Mark 5

For the full text of Mark 5, click here.

As we saw in chapter four, there continues to be the same events happening at slightly different times between this gospel and that of Matthew. The chapter begins with the story about the legion of demons possessing a man in Gerasenes. It is similar to a story from Matthew 8 with two men from Gadarenes who are possessed and have the demons go into some pigs. Both Gerasa and Gadara are in modern day Jordan but Gerasa is much further inland. Enough that I would hardly call it “the other side of the sea”. Regardless of which city it was and whether it was one man with a legion or two men with a demon each, the exchange between them and Jesus is pretty much the same and both accounts end with the pigs drowning and Jesus’s party getting kicked out of the town.

The next story is also in Matthew 9 where Jesus is on His way to heal the daughter of a ruler and a woman touches His garment to be healed along the way. Though this story is already covered, there are a few new details in this gospel. The ruler is the ruler of a synagogue which we did cover back in Matthew but this is where that is confirmed. Also, Mark gives us the ruler’s name, which is Jairus.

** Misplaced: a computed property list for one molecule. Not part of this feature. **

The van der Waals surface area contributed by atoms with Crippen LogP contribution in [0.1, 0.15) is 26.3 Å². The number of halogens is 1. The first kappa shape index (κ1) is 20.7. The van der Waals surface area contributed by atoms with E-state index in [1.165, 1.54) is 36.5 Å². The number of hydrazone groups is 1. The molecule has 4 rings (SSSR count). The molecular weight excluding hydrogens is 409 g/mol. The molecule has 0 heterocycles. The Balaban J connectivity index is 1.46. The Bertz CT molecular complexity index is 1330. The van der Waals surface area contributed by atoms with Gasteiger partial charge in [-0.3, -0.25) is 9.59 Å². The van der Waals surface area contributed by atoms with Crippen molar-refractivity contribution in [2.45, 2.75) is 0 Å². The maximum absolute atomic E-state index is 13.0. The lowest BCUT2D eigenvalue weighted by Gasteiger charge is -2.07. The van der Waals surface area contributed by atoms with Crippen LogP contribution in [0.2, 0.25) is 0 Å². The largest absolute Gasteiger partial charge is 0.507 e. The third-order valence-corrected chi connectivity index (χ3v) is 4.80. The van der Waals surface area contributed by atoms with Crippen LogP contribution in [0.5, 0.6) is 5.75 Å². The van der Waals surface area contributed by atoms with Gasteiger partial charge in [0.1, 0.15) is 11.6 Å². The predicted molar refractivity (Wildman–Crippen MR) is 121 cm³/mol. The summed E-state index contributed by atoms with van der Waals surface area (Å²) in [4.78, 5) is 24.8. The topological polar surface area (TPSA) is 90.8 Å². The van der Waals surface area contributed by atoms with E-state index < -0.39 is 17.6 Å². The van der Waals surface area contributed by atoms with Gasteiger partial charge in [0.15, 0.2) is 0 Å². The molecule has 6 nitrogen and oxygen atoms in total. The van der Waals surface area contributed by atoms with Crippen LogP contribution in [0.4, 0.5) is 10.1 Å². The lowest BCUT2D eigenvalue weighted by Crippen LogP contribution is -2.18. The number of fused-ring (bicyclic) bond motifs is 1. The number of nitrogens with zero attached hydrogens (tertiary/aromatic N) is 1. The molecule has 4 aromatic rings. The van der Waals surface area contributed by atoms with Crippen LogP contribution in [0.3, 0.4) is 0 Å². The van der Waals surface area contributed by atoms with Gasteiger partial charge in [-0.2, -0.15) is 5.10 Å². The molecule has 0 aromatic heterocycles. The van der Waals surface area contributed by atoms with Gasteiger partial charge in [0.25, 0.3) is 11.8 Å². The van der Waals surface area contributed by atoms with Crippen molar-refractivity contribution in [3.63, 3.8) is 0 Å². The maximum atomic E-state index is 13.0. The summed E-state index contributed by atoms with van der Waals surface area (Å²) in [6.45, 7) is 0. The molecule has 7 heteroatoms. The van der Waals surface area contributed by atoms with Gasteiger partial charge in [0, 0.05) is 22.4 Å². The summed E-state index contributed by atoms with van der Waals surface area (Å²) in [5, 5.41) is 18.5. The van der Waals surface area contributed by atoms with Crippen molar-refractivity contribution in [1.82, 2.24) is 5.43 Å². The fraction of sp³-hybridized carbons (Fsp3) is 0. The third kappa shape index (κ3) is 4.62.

The woman who touches His garment plays out pretty much the same but I’m struck by that moment. She’s so sure that everything will be okay if she just touches something that’s touching Him. She doesn’t even need His absolute attention, not even an acknowledgement. What if it didn’t work? I mean, I get the idea that if He was mad, it would have been too late. If He was mad and it worked, the important thing would have been working. Yes, it’s wrong to be all “better to ask forgiveness than permission” with Jesus but she was bleeding for TWELVE YEARS. I don’t know about you, but I had a miscarriage that caused blood for three weeks before I was begging medical professionals to just make it stop. They could have said the only way to make it stop was hysterectomy and I would have considered it. This woman was bleeding for twelve years. I don’t really blame her.

On top of that, she was unclean for that long. Remember that in their culture and under the Law of Moses, she could not live among the people, could not offer sacrifice or atone for sins. She could not be touched. That said, whoever she did touch would normally become unclean just because she touched them. She risked putting this on Jesus and making Him unclean for the day. But after hearing so much about Him healing others that were considered unclean, I can see how this isn’t much of a consideration at that. Still, there are plenty of people who have a much easier time with sick people than periods.

Following this encounter, Jesus goes to see the Jarius’s daughter and not only tells everyone that she is sleeping and tells her to rise like in Matthew, but also includes that she was twelve years old and that He told them not to tell anyone, even though they did. How could anyone not say anything after something like that? I would hardly be able to contain myself if I thought my child was dead and then someone walked in and so effortlessly brought her back.

Chapter links go to the ESV translations at but I’m reading from the ESV Global Study Bible, which is available for free on the Kindle Reading App.

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